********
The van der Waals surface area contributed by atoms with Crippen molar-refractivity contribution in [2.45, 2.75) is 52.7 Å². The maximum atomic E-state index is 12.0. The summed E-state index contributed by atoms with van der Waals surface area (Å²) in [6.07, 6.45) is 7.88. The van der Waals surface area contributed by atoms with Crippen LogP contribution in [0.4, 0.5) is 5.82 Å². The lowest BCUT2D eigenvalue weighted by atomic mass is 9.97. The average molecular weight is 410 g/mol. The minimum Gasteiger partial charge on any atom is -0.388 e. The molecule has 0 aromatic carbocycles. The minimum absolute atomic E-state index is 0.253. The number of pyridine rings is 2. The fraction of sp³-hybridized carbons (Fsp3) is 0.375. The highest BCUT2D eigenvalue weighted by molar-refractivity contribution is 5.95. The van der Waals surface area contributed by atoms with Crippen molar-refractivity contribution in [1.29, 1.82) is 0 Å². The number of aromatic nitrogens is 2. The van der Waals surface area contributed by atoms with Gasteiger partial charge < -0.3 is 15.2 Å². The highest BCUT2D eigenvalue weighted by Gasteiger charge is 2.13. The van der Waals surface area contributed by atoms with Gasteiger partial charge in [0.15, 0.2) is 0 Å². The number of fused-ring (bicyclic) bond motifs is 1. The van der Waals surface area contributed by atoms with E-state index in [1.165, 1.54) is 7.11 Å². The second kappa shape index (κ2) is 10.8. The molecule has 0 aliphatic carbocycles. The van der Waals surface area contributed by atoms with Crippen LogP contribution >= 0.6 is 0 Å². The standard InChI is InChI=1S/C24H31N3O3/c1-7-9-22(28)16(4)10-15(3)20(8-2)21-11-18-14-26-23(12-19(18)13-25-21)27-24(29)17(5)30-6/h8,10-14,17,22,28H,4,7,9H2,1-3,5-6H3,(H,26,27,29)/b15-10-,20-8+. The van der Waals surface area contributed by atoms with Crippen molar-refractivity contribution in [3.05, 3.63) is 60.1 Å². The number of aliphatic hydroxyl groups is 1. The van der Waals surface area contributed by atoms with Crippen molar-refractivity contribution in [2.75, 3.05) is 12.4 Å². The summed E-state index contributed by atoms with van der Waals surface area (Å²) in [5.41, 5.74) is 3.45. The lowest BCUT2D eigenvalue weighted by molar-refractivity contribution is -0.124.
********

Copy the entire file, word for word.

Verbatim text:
The van der Waals surface area contributed by atoms with Crippen molar-refractivity contribution in [2.45, 2.75) is 52.7 Å². The maximum atomic E-state index is 12.0. The summed E-state index contributed by atoms with van der Waals surface area (Å²) in [6.07, 6.45) is 7.88. The van der Waals surface area contributed by atoms with Crippen LogP contribution in [0.4, 0.5) is 5.82 Å². The lowest BCUT2D eigenvalue weighted by atomic mass is 9.97. The average molecular weight is 410 g/mol. The minimum Gasteiger partial charge on any atom is -0.388 e. The molecule has 0 aromatic carbocycles. The minimum absolute atomic E-state index is 0.253. The number of pyridine rings is 2. The fraction of sp³-hybridized carbons (Fsp3) is 0.375. The highest BCUT2D eigenvalue weighted by molar-refractivity contribution is 5.95. The van der Waals surface area contributed by atoms with Crippen molar-refractivity contribution in [1.29, 1.82) is 0 Å². The number of aromatic nitrogens is 2. The van der Waals surface area contributed by atoms with Gasteiger partial charge < -0.3 is 15.2 Å². The highest BCUT2D eigenvalue weighted by Gasteiger charge is 2.13. The van der Waals surface area contributed by atoms with Gasteiger partial charge in [0.15, 0.2) is 0 Å². The number of fused-ring (bicyclic) bond motifs is 1. The van der Waals surface area contributed by atoms with E-state index in [1.165, 1.54) is 7.11 Å². The second kappa shape index (κ2) is 10.8. The molecule has 0 aliphatic carbocycles. The van der Waals surface area contributed by atoms with Crippen LogP contribution >= 0.6 is 0 Å². The standard InChI is InChI=1S/C24H31N3O3/c1-7-9-22(28)16(4)10-15(3)20(8-2)21-11-18-14-26-23(12-19(18)13-25-21)27-24(29)17(5)30-6/h8,10-14,17,22,28H,4,7,9H2,1-3,5-6H3,(H,26,27,29)/b15-10-,20-8+. The van der Waals surface area contributed by atoms with Crippen molar-refractivity contribution in [3.05, 3.63) is 60.1 Å². The number of aliphatic hydroxyl groups is 1. The van der Waals surface area contributed by atoms with Crippen molar-refractivity contribution in [2.75, 3.05) is 12.4 Å². The summed E-state index contributed by atoms with van der Waals surface area (Å²) in [5.41, 5.74) is 3.45. The lowest BCUT2D eigenvalue weighted by molar-refractivity contribution is -0.124.